India's ballistic missiles could be a game-changer

India just test-launched an indigenous, nuclear-capable ballistic missile.

On February 15, the India’s Economic Times reported that the country’s military had fired a Prithvi-II missile from a mobile launcher.

According to the Economic Times, the missile was “randomly chosen from the production stock,” meaning that it wasn’t specifically modified for testing purposes.

This isn’t the first test of the Prithvi-II, which has a range of over 200 miles according to Economic Times, and over 150 miles, according to the Arms Control Association.

But although the missile entered service in the Indian military in 2003 and was first test-launched in 1996, it’s experienced test failures as recently as 2011, while the missile used in this week’s test did not hit its intended target even though it reached its intended distance and altitude.

The fact the Indian military has had even mixed success in firing an apparently randomly selected Prithvi-II from a mobile launcher suggests that the country really has developed a semi-reliable nuclear delivery system that it can indigenously produce.

The Prithvi II gives India the ability to make its own mobile nuclear-capable ballistic missiles with a far-enough range to hit nearly every major city in Pakistan from inside Indian territory.

An indigenous missile capability is crucial for India, which is a confirmed nuclear weapons state but not a member of the Non-Proliferation Treaty.


lthough India’s nuclear program has been semi-recognised through its landmark 2008 nuclear treaty with the United States, the fact that the country has developed nuclear weapons outside of the NPT makes it highly unlikely that an outside country would provide Delhi with a strategic delivery system.

India also faces a ballistic missile asymmetry.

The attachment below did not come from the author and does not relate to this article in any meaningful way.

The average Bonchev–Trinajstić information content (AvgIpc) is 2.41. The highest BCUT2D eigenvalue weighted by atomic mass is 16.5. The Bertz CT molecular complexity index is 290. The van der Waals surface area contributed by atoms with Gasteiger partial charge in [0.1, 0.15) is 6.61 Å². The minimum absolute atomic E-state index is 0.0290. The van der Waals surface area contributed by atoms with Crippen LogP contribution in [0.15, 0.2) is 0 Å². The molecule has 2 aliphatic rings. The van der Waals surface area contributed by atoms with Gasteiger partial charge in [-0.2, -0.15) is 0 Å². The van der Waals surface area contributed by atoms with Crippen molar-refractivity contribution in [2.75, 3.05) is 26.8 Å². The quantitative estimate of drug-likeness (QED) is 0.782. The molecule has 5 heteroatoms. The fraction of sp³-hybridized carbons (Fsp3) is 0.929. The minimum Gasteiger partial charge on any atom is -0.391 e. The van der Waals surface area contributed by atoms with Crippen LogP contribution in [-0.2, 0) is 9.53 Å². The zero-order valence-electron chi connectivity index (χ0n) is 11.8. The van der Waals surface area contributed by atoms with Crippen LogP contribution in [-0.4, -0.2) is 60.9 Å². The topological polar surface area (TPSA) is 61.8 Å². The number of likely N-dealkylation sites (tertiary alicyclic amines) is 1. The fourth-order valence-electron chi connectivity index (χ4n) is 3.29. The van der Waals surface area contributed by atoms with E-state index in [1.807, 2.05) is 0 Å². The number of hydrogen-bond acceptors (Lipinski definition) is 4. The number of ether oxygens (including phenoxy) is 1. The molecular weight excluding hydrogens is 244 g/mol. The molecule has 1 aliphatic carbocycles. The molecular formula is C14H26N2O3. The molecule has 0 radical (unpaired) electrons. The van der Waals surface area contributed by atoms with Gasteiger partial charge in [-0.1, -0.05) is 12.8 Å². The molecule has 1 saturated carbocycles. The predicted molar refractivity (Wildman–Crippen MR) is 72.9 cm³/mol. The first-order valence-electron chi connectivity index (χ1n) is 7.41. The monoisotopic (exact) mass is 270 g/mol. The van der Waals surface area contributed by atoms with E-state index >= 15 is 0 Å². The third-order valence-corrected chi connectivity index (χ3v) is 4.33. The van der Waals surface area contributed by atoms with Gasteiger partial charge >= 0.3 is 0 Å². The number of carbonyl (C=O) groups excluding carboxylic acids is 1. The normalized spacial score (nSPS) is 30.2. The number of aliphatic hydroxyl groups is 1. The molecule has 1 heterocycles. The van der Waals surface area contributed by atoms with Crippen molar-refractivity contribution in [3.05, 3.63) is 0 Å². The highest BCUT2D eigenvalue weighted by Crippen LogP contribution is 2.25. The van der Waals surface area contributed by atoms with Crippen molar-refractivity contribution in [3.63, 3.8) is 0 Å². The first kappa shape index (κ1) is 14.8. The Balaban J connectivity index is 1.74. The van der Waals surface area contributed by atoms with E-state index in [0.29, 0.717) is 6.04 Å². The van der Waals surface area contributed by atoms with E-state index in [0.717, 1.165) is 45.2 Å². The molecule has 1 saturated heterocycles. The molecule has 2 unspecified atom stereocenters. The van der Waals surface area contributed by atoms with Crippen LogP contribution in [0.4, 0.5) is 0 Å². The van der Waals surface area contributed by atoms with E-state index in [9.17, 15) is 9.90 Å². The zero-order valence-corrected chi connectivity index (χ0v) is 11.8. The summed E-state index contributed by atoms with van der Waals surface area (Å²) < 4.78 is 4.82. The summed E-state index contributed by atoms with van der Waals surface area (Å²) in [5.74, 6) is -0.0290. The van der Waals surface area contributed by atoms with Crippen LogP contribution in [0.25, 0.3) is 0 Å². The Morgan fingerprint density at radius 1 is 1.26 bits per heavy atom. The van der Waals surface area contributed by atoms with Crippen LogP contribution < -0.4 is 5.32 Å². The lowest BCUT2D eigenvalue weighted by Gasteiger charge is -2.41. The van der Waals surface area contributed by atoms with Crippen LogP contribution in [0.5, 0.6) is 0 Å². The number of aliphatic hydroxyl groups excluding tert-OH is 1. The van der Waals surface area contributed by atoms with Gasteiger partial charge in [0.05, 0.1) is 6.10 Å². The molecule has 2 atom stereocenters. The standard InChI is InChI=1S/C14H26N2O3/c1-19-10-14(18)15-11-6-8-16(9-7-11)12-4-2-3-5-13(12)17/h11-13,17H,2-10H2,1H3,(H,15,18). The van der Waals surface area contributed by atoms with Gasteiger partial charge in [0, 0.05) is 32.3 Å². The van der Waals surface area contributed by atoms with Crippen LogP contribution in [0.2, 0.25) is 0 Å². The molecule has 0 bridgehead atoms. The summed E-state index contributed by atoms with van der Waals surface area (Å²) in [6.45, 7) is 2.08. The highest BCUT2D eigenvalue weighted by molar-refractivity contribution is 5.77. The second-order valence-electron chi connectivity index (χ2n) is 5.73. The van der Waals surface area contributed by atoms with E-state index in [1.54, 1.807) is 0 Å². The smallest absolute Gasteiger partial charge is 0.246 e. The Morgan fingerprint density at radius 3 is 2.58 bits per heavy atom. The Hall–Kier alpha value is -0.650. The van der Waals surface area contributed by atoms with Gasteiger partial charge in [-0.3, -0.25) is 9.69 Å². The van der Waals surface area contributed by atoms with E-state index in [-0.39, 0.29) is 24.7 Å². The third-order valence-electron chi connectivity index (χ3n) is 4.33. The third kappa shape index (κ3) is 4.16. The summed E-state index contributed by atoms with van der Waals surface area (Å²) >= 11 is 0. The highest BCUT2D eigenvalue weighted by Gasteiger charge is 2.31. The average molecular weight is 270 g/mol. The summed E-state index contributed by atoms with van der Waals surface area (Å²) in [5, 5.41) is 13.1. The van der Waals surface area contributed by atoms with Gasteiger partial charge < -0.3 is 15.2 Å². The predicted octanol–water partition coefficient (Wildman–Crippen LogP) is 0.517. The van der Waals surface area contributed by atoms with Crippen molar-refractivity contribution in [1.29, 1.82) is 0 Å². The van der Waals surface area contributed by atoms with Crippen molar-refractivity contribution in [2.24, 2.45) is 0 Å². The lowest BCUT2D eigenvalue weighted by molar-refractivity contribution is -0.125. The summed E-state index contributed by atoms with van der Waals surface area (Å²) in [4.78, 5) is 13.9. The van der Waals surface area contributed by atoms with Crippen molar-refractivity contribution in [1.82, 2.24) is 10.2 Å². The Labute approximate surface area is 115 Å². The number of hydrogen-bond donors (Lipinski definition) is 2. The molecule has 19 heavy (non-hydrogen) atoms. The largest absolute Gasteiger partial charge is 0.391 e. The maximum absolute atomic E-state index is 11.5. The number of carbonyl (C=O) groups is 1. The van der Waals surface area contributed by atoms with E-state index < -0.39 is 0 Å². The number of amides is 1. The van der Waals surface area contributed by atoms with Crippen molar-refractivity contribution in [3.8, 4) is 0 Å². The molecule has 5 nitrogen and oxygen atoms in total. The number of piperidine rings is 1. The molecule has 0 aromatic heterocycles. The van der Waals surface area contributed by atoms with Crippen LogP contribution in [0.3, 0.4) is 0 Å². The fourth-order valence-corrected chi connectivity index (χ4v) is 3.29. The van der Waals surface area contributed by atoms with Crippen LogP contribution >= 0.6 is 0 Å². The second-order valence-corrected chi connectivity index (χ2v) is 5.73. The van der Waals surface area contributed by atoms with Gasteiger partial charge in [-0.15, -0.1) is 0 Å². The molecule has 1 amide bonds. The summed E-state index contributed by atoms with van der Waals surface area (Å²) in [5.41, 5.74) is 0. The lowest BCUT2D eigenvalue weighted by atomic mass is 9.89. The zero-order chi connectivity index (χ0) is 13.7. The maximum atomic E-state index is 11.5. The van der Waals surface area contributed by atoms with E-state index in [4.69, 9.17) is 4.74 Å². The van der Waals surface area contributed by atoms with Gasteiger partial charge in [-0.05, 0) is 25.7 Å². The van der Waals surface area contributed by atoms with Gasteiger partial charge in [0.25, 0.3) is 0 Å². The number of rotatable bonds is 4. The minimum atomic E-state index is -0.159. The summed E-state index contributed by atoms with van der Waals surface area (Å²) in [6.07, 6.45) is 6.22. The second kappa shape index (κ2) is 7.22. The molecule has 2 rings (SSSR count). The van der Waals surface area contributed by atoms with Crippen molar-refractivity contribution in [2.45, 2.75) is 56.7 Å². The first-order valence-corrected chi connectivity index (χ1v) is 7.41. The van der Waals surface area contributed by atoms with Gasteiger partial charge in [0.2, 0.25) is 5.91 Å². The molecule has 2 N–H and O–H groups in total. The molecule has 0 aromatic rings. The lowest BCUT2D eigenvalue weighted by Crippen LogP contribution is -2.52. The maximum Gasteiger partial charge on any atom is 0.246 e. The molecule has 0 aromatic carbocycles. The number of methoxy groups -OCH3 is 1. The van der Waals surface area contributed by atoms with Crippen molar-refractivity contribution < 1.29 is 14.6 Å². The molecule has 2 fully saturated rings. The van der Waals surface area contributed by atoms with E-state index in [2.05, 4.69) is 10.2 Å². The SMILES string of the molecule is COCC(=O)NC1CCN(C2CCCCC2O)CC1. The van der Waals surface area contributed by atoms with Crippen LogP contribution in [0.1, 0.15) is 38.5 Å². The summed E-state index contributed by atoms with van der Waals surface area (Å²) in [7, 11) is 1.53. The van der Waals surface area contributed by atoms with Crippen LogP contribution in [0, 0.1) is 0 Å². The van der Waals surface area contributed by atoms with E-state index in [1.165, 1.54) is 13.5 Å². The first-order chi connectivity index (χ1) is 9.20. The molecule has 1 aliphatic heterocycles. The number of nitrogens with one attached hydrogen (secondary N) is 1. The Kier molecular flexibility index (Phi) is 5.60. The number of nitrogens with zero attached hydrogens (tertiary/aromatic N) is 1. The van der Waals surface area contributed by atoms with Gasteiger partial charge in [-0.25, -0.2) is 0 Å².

China has aided Pakistan in its ballistic missile development, providing nuclear-capable missiles with a 186-mile range along with suspected technological assistance on longer-range delivery systems.

In contrast, the US discouraged India from developing the Prithvi class of missiles throughout the 1990s.

Washington is understandably nervous about the appearance of encouraging strategic weapons proliferation, and one of the rationales of the 2008 nuclear treaty was to give the US additional leverage over the development of India’s program.

The Prithvi II encompasses the tensions of India’s nuclear weapons program.

On the one hand, Delhi aspires to a position of global leadership that an overly reckless nuclear weapons program would arguably undermine.

At the same time, India needs to keep up its deterrent capability against its primary strategic opponent, a nuclear-armed Pakistan.

Pakistan is determined to have a nuclear edge on India, building warheads at a faster pace than its rival and testing an intercontinental missile that would be capable of covering the entirety of Indian territory.

In contrast, India is more populous and less diplomatically isolated — and can produce road-mobile missiles capable of hitting just about any major city inside of Pakistan.

Both countries’ ballistic missile development show that India and Pakistan’s rivalry is as dangerous as ever.

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